Gold’s response to Friday’s stronger than expected US inflation print and tumbling consumer sentiment highlights the mixed focus that has kept bullion range bound for a while now. All year, gold has been battling rising treasury yields while at the same time finding support from investors looking for protection against inflation, stock market and geo-political risks. This battle culminated on Monday when traders spooked by the higher-than-expected inflation started to force the hand of the US FOMC by pricing in two consecutive rate hikes of 75 basis points.
The FOMC meets on Wednesday, just weeks after Fed Chair Powell poured cold water on the idea, the FOMC would step up its pace of rate hikes above 50 basis points, but the shared view that the central bank is getting behind the curve has forced a sharp repricing of yields and rate hike expectations, while also bringing forward the timing of a US recession.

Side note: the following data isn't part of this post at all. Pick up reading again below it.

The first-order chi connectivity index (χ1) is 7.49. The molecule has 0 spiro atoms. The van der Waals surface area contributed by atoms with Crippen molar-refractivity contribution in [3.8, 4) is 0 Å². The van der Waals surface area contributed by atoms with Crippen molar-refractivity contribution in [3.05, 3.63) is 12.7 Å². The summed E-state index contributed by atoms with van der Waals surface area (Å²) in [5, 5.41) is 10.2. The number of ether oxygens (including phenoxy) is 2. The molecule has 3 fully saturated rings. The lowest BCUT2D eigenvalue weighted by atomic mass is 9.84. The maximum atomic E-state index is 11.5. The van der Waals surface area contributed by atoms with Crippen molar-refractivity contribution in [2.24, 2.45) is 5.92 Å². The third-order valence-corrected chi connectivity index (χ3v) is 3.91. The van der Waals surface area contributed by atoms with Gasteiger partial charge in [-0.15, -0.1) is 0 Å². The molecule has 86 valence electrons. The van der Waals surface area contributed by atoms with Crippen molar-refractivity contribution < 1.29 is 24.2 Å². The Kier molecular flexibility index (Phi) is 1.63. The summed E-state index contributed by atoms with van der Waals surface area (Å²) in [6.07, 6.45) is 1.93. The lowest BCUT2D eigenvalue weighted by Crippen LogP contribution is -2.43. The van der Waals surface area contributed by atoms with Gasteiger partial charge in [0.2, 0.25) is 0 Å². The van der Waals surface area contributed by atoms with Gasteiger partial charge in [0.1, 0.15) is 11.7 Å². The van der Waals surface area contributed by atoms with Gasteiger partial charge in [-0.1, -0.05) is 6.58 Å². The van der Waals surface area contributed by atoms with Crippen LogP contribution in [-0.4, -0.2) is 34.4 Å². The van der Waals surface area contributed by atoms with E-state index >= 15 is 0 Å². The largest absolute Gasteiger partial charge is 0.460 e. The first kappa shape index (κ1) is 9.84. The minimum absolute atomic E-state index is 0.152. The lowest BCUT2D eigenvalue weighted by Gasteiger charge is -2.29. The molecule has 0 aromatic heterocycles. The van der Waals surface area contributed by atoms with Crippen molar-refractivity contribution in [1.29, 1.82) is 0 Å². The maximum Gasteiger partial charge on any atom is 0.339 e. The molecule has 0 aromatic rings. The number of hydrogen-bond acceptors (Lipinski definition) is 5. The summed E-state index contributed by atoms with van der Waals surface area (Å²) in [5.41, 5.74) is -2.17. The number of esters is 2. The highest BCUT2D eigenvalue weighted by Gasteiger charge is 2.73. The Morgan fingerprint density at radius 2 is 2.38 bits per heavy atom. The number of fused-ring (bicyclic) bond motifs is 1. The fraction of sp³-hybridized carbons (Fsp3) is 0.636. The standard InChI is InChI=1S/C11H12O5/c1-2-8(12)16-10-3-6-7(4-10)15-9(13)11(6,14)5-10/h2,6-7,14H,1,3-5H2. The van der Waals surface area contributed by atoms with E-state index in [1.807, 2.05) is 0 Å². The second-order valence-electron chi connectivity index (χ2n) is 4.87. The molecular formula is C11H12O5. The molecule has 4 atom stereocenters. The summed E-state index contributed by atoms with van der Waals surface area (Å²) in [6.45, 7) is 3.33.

Since Friday, US two-year yields has spiked higher by a record 0.54%, reaching a 15-year high at 3.35% while ten-year real yields, a much-used gauge for the direction of gold has spiked higher to reach 0.65% a level last seen in March 2019 and up from -1% at the start of the year. Based on the historic relationship between gold and real yields, some will argue that gold is currently overpriced by more than 300 dollars.